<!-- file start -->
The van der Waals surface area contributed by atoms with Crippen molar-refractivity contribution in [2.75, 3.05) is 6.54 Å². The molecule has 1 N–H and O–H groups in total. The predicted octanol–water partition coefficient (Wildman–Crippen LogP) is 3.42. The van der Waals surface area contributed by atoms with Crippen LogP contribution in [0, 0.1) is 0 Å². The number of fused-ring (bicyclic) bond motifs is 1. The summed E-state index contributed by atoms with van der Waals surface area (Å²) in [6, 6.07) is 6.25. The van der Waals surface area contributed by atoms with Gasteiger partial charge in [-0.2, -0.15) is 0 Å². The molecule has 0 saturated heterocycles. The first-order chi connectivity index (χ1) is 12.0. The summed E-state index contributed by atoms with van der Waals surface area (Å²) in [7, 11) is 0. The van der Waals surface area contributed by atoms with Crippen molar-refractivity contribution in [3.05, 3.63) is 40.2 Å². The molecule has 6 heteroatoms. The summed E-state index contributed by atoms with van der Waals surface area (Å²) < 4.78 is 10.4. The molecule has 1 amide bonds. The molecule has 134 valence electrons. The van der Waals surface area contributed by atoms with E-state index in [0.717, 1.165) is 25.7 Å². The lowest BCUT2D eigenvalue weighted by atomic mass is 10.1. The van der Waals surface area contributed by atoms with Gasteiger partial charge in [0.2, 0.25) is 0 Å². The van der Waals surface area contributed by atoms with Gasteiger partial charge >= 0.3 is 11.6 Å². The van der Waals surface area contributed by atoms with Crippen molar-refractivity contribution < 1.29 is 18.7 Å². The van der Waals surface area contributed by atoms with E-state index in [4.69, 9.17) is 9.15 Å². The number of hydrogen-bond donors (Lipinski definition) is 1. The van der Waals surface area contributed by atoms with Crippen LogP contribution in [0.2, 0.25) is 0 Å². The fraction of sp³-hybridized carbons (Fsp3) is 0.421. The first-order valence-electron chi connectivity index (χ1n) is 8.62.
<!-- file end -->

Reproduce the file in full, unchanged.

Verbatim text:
The van der Waals surface area contributed by atoms with Crippen molar-refractivity contribution in [2.75, 3.05) is 6.54 Å². The molecule has 1 N–H and O–H groups in total. The predicted octanol–water partition coefficient (Wildman–Crippen LogP) is 3.42. The van der Waals surface area contributed by atoms with Crippen LogP contribution in [0, 0.1) is 0 Å². The number of fused-ring (bicyclic) bond motifs is 1. The summed E-state index contributed by atoms with van der Waals surface area (Å²) in [6, 6.07) is 6.25. The van der Waals surface area contributed by atoms with Gasteiger partial charge in [-0.2, -0.15) is 0 Å². The molecule has 0 saturated heterocycles. The first-order chi connectivity index (χ1) is 12.0. The summed E-state index contributed by atoms with van der Waals surface area (Å²) in [7, 11) is 0. The van der Waals surface area contributed by atoms with Crippen molar-refractivity contribution in [3.05, 3.63) is 40.2 Å². The molecule has 6 heteroatoms. The summed E-state index contributed by atoms with van der Waals surface area (Å²) < 4.78 is 10.4. The molecule has 1 amide bonds. The molecule has 134 valence electrons. The van der Waals surface area contributed by atoms with E-state index in [0.717, 1.165) is 25.7 Å². The lowest BCUT2D eigenvalue weighted by atomic mass is 10.1. The van der Waals surface area contributed by atoms with Gasteiger partial charge in [0.2, 0.25) is 0 Å². The van der Waals surface area contributed by atoms with Gasteiger partial charge >= 0.3 is 11.6 Å². The van der Waals surface area contributed by atoms with Crippen molar-refractivity contribution < 1.29 is 18.7 Å². The van der Waals surface area contributed by atoms with E-state index in [4.69, 9.17) is 9.15 Å². The number of hydrogen-bond donors (Lipinski definition) is 1. The van der Waals surface area contributed by atoms with Crippen LogP contribution in [0.2, 0.25) is 0 Å². The fraction of sp³-hybridized carbons (Fsp3) is 0.421. The first-order valence-electron chi connectivity index (χ1n) is 8.62.